For some people, losing weight and feeling good about themselves physically is a lifelong battle. It's something Darin Adams, a University of Northern Iowa senior majoring in criminology, came face-to-face with.
While still in high school, Darin decided to visit an Army recruiter – he walked into the office weighing 380 pounds.
"I was told there was no way I could join the army, I was too big," he said.
Darin's brother had a heart attack when he was 16, and on top of that, Darin also had health issues when he was younger – these reasons, plus wanting to get into the army, were his primary motivators for losing weight.
"I found out that I loved running," he said. "That passion really drove me to lose weight."
Darin worked hard and decided to visit a recruiter again. "I went back a year later and there was the same Army recruiter, he didn't believe it was me. I had gone from 380 to 240 pounds in less than year."
The weight loss secured Darin a spot in basic training. By the time he graduated, he was down to 210 pounds, but then a new battle presented itself. Within 90 days of graduating from basic training, Darin was deployed to Iraq for 1.5 years.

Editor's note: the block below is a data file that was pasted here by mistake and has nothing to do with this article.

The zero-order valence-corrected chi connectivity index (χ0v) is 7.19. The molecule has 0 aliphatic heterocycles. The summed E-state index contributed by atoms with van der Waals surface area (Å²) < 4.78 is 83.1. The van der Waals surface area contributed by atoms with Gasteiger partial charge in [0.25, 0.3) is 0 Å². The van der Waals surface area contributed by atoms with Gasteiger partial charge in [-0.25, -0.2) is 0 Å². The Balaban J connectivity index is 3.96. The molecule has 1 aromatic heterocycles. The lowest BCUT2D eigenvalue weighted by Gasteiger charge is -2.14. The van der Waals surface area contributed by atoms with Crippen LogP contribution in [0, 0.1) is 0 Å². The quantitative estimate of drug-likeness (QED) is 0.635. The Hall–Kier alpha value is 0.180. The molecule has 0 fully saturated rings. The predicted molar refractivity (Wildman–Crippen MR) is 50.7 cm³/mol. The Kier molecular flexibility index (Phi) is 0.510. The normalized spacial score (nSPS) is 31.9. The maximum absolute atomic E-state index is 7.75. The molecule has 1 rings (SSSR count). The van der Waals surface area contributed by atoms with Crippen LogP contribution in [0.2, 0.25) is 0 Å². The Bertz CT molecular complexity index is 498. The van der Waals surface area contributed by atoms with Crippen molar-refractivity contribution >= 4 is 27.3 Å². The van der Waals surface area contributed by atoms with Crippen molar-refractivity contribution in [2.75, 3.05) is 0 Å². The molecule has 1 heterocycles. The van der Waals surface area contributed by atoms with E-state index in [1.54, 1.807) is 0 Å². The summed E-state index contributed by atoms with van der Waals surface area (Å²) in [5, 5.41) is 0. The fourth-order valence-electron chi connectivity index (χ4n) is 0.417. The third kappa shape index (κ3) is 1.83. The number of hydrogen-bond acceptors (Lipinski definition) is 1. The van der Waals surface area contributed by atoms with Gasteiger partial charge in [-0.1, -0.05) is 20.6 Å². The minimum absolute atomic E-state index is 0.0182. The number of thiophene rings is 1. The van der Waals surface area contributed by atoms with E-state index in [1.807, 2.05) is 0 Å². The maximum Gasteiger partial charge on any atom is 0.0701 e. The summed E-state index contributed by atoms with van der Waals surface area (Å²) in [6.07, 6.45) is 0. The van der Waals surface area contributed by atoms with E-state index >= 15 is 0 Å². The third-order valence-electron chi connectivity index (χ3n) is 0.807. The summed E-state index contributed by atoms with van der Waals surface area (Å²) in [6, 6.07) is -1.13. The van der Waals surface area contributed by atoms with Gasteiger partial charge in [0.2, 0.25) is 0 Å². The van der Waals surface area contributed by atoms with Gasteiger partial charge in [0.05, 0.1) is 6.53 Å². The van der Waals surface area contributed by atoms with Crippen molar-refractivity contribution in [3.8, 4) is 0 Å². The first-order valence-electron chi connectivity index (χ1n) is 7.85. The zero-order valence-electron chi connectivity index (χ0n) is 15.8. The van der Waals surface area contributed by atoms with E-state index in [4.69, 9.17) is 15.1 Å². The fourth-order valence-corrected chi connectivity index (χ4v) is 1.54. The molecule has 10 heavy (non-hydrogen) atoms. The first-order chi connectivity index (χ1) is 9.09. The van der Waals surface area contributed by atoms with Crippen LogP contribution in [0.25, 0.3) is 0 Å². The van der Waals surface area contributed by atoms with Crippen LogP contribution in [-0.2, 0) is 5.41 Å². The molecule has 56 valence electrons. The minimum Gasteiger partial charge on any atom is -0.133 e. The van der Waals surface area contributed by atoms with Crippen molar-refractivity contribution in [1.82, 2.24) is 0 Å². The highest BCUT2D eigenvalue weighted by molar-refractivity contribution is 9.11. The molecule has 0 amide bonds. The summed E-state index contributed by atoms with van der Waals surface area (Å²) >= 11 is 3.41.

"Two days before we were supposed to head home from Iraq, I saw on CNN that my unit was getting extended for six months – we were sent to secure Baghdad," he said.
In all, Darin was deployed overseas twice and was stationed in Alaska for two years. "I was working all the time in Alaska, but was having fun. I mean, I got to kayak down a river to work every weekend and saw a pack of wolves!"
He's currently in the Army Reserve working as a computer administrator, but would do his time overseas again in a heartbeat. "Not only did my time overseas make me more mature, but I had experiences that can never be replicated and met some amazing people that opened my eyes to other cultures and religions."
Everything Darin learned and experienced, from his struggles with losing weight to his time in the military, has followed him to UNI. He's involved with UNI's Student Veterans Association and Military and Veteran Student Services and was a driving force in bringing the documentary film "The Invisible War" to campus in October 2012.
He's also very passionate about veterans, "I want to make sure they're getting the support they need; that they get from the front door to the graduation floor, and then find a good job."
With everything that's going on in Darin's life, he doesn't have a lot of free time, but he says that's ok...he just wants to make a difference.
"I want to be able to walk away from a place and say I left it better than when I arrived. I can say that about the military, I can say that about the reserves, and I'm working on leaving UNI a better place," he said.